Usually when discussing solar power, people often refer to photovoltaic (PV) cells, the black panels that are attached to the roofs of houses or are used in solar farms. This type of solar panel is composed of a layer of N-type silicon and P-type silicon with a conductor linking them; however, efficiency can vary greatly. Traditionally, running conventional power cables from a central source such as EDL towards remote areas is an expensive ordeal, and approximately 30 percent of electricity generated is lost during transport. Solar power; however, can be distributive which means households, schools, hospitals and/or municipalities can install panels and run cables only the short distance to the inside. In rural areas, for example, the cost of solar energy becomes cheaper and more efficient than centralized power sources.4 Solar PV is already an established sector in Lebanon with a decent number of competitive private companies adopting it. The growth potential remains significant. The International Renewable Energy Agency’s (IRENA) Global Atlas for Renewable Energy indicates that annual average solar irradiation in Lebanon ranges between 1,520 kWh/m2/year and 2,148 kWh/m2/year, with most regions being above 1,900 kWh/m2/year. Based on this, IRENA estimates a potential utility scale solar PV of 182 GW.5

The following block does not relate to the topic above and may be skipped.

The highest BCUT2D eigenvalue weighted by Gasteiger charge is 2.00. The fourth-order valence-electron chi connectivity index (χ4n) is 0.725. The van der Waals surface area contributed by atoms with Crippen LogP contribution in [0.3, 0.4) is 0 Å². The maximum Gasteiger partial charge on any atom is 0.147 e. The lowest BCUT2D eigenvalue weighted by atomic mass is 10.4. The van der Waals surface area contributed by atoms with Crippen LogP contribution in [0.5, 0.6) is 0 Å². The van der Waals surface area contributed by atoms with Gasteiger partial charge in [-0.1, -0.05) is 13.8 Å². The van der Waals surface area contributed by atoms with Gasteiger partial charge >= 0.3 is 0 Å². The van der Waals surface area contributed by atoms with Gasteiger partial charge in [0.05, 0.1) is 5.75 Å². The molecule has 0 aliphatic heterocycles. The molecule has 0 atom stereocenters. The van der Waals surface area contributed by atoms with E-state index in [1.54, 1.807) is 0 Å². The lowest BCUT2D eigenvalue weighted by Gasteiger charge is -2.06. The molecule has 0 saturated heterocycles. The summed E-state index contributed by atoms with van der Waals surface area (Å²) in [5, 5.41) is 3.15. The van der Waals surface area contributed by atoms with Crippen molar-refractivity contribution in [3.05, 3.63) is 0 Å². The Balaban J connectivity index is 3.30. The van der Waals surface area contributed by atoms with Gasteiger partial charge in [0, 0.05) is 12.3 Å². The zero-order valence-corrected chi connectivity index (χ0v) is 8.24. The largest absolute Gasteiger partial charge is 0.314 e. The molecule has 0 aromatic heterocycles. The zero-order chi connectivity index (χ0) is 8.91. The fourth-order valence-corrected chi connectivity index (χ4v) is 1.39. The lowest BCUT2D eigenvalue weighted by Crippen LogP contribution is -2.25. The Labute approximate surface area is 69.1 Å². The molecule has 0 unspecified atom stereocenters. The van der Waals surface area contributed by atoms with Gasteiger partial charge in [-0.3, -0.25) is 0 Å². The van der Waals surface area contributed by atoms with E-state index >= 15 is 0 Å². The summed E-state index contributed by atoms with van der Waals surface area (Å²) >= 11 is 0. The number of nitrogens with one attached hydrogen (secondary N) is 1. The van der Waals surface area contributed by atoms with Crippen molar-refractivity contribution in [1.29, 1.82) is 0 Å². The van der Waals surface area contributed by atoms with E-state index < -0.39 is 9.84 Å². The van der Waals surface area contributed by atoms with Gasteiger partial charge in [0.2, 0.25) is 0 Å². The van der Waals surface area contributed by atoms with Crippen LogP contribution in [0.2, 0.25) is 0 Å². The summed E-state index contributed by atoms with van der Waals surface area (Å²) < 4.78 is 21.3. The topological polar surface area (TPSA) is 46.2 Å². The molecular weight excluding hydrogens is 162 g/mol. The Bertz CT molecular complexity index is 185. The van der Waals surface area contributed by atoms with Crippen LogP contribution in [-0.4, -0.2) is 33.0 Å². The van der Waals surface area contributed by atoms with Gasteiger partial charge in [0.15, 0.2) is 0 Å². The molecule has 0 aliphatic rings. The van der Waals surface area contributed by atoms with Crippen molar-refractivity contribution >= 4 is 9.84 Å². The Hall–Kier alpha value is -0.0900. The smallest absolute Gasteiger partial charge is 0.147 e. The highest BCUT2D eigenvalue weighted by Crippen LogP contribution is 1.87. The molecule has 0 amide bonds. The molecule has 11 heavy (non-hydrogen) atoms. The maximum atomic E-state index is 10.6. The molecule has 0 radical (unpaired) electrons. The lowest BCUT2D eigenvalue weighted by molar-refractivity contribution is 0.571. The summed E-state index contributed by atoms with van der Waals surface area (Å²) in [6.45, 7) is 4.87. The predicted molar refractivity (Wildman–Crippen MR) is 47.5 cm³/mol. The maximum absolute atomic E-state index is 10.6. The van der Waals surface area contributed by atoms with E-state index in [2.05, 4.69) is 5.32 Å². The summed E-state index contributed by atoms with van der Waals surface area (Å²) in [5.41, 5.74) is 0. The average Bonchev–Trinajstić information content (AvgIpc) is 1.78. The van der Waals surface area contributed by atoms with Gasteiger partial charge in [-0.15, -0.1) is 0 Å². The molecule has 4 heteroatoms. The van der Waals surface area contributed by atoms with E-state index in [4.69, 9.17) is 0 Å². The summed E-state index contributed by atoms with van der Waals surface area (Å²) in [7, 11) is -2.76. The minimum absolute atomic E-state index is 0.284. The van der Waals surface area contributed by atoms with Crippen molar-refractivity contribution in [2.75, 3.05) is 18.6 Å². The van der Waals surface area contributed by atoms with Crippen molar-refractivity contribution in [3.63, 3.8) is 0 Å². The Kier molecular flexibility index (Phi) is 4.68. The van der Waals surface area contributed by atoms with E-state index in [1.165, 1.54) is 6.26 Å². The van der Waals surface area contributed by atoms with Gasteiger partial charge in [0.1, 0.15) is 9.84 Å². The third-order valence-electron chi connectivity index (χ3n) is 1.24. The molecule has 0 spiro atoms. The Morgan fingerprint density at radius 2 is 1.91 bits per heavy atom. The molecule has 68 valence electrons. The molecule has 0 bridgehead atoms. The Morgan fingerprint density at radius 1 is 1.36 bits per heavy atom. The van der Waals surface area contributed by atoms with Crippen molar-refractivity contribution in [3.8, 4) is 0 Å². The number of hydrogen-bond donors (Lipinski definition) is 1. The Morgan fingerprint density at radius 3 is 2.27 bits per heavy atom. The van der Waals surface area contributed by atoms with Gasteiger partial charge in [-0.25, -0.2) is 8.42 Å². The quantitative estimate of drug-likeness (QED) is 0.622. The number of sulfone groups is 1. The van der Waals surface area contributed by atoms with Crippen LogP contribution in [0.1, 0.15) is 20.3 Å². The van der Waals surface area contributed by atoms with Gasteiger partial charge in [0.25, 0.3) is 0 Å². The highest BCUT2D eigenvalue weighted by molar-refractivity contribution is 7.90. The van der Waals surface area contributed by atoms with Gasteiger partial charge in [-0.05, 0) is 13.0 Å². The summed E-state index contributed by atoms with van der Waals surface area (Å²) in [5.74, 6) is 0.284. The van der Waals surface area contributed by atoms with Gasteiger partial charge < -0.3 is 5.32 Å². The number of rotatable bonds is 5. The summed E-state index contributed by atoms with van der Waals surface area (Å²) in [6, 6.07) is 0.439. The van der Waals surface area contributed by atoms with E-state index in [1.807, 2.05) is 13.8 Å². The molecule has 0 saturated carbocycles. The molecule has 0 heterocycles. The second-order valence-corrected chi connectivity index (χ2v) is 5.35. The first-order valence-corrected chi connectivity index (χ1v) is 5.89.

In addition to its lower cost and ability to ensure energy security, solar energy has the potential to enable local development and boost innovation in rural areas and across the country. Installing solar and other kinds of renewable energy projects requires well situated land, areas such as in Hermel, Ras Baalback, Tfail, the Chouf, Rachaya, Aqoura, and Taraya. These regions are some of the poorest in the country, and allowing for Power Purchase Agreement (PPA) projects to take place in these regions would help their development, a study conducted by the Lebanese Foundation for Renewable Energy (LFRE) found that approximately 2,700 permanent jobs can be created from RE projects, with two thirds in underdeveloped areas. Moreover, Lebanon’s reliance on highly polluting fossil fuel plants has caused a series of environmental and health problems on the national level. Needless to say, neither the people nor the environment are reaping any benefits from this.